Another postcard with a story behind it.
Helvetia Ostrich Farm started out as a transfer of the Nathan family’s interest in ostrich farming from Whitford to Pukekohe. I’ve covered part of the story of ostriches in New Zealand previously here, here and here. But the farm dates back further than just from the promise of fulfilling the fashion needs of the women of the day.
John Schlaepfer (1864-1942) arrived in New Zealand from Switzerland, according to his obituary (Evening Post, 5.12.1942) in 1884. He came to own over 3,300 acres just outside Pukekohe sometime after 1887, in an area of sheep and dairy farming, calling the farm Helvetia after his homeland. By 1891, Helvetia Farm was well under way, described as “highly cultivated”. (Ad, Auckland Star, 25.4.1891) In 1900, he was elected as a member of the Karaka Road Board. (Star, 30.10.1900) In 1902 he entered New Zealand history by becoming part of the consortium which operated the Helvetia Ostrich Farm from 1902 to around 1916, managing at one point (according to reports) around 500 birds. He had sold his farm to the Helvetia Ostrich Farm Company for a hefty £9000 in shares (Poverty Bay Herald, 21.11.1914) – nearly $1.5M in today’s terms. (Image right from Wikipedia.)
DP 5212, 1902, LINZ records, crown copyright
We understand that, encouraged by the success hitherto attending their efforts to acclimatise the industry of the production of ostrich feathers, Messrs. L. D. Nathan and Co. have arranged with Mr John Schlaepfer, of Pukekohe, for the formation of a private company, which will take over Messrs. Nathan's birds and Mr Schlaepfer's well-known "Helvetia" property of 3,500 acres. The position and area of this property as well as the nature of its soil afford much greater facilities for the development of the industry than were available at Whitford Park, and an attempt will be made to supply the colonial market, whereas in the past the supply of feathers has not been nearly sufficient to meet the Auckland demand. The dressing of feathers in all its branches will also be undertaken by the new company. The negotiations were brought to a successful issue by Messrs. Samuel Vaile and Sons, acting for both parties.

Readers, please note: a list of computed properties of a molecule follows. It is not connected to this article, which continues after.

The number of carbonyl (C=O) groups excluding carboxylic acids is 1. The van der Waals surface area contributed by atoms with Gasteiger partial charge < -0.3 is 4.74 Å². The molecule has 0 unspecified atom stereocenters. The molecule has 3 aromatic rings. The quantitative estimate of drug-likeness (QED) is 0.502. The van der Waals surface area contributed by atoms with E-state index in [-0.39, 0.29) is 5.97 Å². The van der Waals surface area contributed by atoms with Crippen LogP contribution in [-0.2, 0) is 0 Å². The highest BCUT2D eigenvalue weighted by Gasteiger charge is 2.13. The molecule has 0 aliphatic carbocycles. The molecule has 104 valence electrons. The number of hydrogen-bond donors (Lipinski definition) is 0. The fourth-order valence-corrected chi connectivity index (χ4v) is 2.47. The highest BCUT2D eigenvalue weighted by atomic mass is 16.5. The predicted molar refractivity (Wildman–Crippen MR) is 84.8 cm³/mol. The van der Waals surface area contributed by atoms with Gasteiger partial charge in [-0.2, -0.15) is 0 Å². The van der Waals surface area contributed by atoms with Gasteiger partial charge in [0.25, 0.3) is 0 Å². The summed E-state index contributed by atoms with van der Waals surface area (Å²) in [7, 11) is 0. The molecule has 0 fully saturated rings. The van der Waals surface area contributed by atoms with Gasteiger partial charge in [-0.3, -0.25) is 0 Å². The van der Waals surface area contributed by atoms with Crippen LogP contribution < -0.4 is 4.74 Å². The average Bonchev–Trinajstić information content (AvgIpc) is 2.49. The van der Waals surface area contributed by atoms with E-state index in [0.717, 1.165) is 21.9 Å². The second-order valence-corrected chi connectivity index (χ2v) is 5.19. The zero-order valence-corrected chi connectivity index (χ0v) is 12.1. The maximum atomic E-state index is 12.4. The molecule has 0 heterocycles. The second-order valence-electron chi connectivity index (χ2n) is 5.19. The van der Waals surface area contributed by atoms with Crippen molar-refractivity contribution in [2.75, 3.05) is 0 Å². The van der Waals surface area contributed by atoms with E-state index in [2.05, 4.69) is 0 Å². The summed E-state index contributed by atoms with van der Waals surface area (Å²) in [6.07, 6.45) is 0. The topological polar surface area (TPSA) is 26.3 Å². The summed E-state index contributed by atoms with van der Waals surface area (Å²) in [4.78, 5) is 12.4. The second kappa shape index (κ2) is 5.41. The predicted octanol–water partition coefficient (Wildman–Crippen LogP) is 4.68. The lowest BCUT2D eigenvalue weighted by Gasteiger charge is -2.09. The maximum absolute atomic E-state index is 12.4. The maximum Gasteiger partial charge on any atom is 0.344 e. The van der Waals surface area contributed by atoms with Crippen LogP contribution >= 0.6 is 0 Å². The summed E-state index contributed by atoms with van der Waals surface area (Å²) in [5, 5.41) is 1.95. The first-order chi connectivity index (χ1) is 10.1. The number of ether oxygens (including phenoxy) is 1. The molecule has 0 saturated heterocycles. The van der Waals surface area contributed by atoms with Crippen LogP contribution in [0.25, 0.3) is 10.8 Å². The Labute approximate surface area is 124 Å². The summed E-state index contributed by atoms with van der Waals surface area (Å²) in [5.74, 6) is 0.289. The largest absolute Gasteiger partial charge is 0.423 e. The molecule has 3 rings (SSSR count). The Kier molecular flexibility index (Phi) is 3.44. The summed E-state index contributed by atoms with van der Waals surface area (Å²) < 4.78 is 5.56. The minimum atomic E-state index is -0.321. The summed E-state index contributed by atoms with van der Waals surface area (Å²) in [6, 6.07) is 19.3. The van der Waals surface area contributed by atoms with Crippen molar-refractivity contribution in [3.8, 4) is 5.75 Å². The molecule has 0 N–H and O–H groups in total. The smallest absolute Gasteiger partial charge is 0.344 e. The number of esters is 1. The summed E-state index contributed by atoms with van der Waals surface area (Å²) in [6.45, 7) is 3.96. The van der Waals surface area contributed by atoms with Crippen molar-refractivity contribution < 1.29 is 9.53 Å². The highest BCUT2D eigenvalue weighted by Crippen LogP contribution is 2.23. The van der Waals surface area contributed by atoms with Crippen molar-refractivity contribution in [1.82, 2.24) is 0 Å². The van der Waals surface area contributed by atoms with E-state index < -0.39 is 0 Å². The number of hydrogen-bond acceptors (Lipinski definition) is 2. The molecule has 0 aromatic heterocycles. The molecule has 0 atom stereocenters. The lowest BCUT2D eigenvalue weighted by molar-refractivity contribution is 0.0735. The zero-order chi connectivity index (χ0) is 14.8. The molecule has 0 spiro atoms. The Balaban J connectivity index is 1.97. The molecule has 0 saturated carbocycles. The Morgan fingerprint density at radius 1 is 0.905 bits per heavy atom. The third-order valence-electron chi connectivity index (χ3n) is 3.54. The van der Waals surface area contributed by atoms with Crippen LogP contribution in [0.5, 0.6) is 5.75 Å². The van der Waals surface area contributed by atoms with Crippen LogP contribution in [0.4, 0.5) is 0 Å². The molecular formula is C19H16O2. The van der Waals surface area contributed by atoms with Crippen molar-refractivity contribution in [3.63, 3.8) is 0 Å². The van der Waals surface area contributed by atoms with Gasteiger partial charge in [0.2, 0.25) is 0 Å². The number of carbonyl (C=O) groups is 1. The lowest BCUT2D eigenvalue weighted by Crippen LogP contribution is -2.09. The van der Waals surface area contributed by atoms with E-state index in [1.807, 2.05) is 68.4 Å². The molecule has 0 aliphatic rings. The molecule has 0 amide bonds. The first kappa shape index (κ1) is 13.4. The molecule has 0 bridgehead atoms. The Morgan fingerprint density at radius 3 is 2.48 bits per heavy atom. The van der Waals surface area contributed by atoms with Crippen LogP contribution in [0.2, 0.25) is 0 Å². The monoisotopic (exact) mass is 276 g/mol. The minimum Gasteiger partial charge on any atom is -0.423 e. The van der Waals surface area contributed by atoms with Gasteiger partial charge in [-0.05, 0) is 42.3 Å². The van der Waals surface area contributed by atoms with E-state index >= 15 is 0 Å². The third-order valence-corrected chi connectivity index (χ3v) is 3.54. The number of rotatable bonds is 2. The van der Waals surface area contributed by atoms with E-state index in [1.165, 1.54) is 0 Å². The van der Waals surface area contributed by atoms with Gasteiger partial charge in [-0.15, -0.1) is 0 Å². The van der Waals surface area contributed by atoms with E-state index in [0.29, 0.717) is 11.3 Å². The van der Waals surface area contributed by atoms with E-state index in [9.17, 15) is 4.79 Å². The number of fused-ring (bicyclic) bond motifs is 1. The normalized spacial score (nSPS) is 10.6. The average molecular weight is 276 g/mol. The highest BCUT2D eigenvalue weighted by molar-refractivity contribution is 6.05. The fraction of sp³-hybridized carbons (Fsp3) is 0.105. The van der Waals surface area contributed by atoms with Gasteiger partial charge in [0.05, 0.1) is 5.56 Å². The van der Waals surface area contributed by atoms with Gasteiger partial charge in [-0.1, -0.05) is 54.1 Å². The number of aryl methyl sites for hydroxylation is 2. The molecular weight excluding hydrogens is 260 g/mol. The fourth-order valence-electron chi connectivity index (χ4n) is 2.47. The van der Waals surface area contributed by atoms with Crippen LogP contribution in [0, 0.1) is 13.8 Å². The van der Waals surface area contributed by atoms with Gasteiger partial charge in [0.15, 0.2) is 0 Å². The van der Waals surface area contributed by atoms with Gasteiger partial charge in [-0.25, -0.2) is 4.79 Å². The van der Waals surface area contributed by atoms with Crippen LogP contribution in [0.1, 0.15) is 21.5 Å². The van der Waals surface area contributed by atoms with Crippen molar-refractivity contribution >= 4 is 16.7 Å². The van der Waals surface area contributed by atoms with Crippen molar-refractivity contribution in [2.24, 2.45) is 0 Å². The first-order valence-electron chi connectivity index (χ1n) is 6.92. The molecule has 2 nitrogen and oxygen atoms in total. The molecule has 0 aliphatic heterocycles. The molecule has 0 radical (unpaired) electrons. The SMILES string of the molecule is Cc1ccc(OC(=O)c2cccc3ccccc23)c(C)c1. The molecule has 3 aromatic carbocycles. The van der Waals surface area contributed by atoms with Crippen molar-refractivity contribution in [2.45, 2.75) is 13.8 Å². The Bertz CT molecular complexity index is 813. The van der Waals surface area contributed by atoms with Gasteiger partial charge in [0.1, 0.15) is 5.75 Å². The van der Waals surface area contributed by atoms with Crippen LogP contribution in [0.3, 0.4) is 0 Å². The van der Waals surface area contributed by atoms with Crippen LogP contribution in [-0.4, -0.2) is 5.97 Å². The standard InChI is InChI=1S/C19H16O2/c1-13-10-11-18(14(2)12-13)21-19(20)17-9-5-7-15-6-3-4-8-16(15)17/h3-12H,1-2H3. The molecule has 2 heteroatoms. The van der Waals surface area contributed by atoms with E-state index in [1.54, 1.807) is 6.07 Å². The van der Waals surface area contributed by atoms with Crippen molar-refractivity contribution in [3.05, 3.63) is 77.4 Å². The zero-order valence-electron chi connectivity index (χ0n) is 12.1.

Products from the Helvetia Ostrich Company. Display from Franklin Historical Society museum, Pukekohe.
(Image left from Wikipedia.)
From 1903, it seemed to be more and more linked with the political fortunes of the MP for Franklin (and future Prime Minister of New Zealand) William Ferguson Massey. He had spoken repeatedly in Parliament from around 1900 as to the virtues of encouraging the ostrich feather export industry, visiting the Nathans’ Whitford Park farm in 1901. (Star, 21.2.1901) From February 1906, Massey’s election committee held garden parties at the ostrich farm. (Wanganui Chronicle, 5 February 1906) The organiser of Massey’s opposition party was R R Martin, up until 1906 the manager at the Helvetia Ostrich Farm (New Zealand Free Lance, 26.5.1906). Until 1912, he was Leader of the Opposition, and from 1908 that opposition was the Political Reform League, renamed the Reform Party the following year (a constituent of the later National Party of today). The president of the local Political Reform League – was John Schlaepfer.
In early 1908, the Observer published some of its classic satire regarding politics orated amongst the ostriches.
STUFFING THE OSTRICHES.
A DAY WITH THE POLITICAL REFORM LEAGUE.
[By Our Imaginative Idiot.]